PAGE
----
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Foundation Fieldbus
Difference between FF, HART, 4-20ma communication. Does a FF transmitter require 4-20ma signal?


I would like to know the difference between FF, HART, 4-20ma communication. When I say the transmitter is FF, which means FF is a digital communication protocol, does it mean it doesnt require 4-20ma signal? I am confused between these protocols and signals?

Can I have FF-AI, FF-AO- FF-DI and FF-DO ?

Please advise.

An excellent resource for many questions like this is They usually have very high-level explanations and often have some very detailed explanations, as well. AND, they often have links to excellent websites with more information.

The 'Foundation Fieldbus' entry in is an excellent example of all of the above.

There have also been some good descriptions in previous threads on, available by using the cleverly hidden 'Search' function at the far right of the Menu bar at the top of every webpage.

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1. 4-20mA is an analog signal that is converted to a digital value at the host PLC, DCS, or other controller or similar device.

2. HART is a digital communication protocol that rides on top of a 4-20mA signal without affecting the actual amp value. HART is used to obtain secondary and tertiary data from the instrument, and can be used in an interactive manner to configure the instrument.

3. Foundation Fieldbus (FF) is a digital communication protocol, there is no analog component. Multiple devices can share the same twisted shielded pair of wires.

There are pros and cons to each, there are books on the subject.

For your last question, you can have all of those things you listed in an FF based system. However, the nature of your question to me infers that you have more reading to do. You can, for example, procure an FF device that converts a 4-20mA signal to an AI channel, and on a different channel drive a 4-20mA AO. But with that you are not getting most of the benefits of FF.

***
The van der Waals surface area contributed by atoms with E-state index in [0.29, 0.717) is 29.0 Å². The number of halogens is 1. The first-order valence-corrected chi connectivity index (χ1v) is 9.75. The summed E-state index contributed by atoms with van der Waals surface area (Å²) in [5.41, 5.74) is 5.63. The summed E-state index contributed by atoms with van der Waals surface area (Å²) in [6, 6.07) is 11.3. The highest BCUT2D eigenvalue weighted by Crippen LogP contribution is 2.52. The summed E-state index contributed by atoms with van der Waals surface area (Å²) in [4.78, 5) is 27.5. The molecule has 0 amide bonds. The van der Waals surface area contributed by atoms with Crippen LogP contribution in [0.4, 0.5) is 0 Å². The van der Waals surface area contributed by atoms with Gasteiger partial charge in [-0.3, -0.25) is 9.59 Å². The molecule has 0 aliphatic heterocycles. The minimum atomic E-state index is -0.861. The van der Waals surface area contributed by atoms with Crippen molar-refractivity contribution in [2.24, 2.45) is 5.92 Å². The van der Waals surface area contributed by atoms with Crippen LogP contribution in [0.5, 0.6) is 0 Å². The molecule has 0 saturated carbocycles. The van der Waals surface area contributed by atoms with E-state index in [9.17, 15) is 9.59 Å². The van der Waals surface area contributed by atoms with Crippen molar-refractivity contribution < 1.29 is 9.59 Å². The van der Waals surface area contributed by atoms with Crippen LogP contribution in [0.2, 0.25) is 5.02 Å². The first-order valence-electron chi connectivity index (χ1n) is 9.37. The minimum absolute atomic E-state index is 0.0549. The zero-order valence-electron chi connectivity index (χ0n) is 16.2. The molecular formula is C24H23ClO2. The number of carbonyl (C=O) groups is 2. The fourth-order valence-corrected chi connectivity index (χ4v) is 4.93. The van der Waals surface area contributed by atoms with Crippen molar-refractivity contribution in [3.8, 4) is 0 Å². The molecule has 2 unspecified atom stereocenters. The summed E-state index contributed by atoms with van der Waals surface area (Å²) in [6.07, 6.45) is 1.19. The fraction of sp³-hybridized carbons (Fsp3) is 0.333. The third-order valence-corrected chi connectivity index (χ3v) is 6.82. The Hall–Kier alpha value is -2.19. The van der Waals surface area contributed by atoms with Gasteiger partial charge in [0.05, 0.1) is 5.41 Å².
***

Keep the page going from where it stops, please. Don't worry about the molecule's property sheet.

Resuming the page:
Compare a control valve positioner, for example.

1. In the 4-20mA environment, you will have one set of wires connected to an AO channel to send a position demand. That might be it. You can add a second set of wires taking the position feedback to an AI channel. From here you can do some simplistic comparisons in an attempt to determine the health of the asset. But there is not much granularity.

2. Moving to HART, the 4-20mA signal is the AO sending the position demand. You can read the position feedback as a secondary signal superimposed on the 4-20mA carrier signal. The positioner might have 20 other signals available, but you can't get them all.

3. In the FF environment, in addition to position demand and feedback, you can get (depending on make/model) air pressure, friction, stiction, last time calibrated, total inches of stroke, and on and on. You can deploy some very complex asset management techniques.

Lastly you did not mention Profibus PA, which is another protocol in this space.

4-20 mA is an pure analog signal used to transmit process variables to control system.

FF is a fully digital instrumentation technology which employs digital communications over a bus to communicate and control with or without host.

HART is trade-off between these 2 as you could get some additional data over the same pair of wires.

Each have it's features pros/cons. You can always google and read very good literature available on the internet.